In-person time helps build relationships and get more done: The company remains committed to distributed work — but it’s also committed to continuously refining its model.
“Our early analysis of performance data suggests that engineers who either joined Meta in-person and then transferred to remote or remained in-person performed better on average than people who joined remotely,” he said.
“This analysis also shows that engineers earlier in their career perform better on average when they work in-person with teammates at least three days a week.”
“This requires further study, but our hypothesis is that it is still easier to build trust in person and that those relationships help us work more effectively.”
He encouraged all employees to find more opportunities to work with colleagues in person.
Zuckerberg acknowledged that sharing plans for restructuring and layoffs months in advance “creates a challenging period.”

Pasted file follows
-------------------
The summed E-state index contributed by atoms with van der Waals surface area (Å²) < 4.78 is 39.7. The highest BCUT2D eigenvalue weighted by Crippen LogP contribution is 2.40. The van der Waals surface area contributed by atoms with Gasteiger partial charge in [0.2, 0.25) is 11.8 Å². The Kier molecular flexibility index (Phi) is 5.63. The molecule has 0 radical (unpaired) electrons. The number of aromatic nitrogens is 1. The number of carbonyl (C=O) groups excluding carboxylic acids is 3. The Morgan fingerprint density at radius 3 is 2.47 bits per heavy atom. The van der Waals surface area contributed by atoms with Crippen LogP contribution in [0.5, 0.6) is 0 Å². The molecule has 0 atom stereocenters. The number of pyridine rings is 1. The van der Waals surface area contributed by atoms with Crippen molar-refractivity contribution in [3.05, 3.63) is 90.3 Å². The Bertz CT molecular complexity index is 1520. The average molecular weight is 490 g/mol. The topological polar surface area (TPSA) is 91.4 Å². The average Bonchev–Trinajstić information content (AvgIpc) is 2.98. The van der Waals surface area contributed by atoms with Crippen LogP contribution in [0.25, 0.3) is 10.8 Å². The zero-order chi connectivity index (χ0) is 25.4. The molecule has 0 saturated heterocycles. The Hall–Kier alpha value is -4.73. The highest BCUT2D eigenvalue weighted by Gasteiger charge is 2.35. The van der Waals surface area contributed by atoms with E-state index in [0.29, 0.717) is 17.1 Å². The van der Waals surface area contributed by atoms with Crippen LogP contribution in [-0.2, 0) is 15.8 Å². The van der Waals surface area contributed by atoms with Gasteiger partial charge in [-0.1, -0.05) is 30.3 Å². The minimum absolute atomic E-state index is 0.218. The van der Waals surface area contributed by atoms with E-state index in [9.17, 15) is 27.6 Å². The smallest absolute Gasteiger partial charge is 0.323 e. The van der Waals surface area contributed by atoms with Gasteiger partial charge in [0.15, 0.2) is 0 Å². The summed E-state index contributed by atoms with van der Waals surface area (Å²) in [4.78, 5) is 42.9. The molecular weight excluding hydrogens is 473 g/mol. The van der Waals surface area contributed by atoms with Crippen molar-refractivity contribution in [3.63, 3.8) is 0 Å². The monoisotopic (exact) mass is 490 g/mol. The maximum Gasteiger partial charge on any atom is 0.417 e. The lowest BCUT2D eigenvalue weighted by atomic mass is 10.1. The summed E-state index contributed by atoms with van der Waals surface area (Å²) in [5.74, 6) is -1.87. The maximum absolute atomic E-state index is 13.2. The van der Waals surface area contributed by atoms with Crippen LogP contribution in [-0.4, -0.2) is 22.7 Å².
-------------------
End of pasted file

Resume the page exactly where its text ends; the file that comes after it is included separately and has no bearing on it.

“But last fall, we heard feedback that you wanted more transparency sooner into any restructuring plans, so that’s what I’m trying to provide here,” he said. “I hope that giving you a timeline and principles for what to expect will help us get through the next couple of months and then move forward as we implement these changes that I believe will have a very positive impact on how we work.”
His advice to staff was to “focus on what you can control.”
“That is, do great work and support your teammates. Our community is extremely resilient. Change is never easy, but I know we’ll get through this and come out an even stronger company that can build better products faster and enable you to do the best work of your careers.”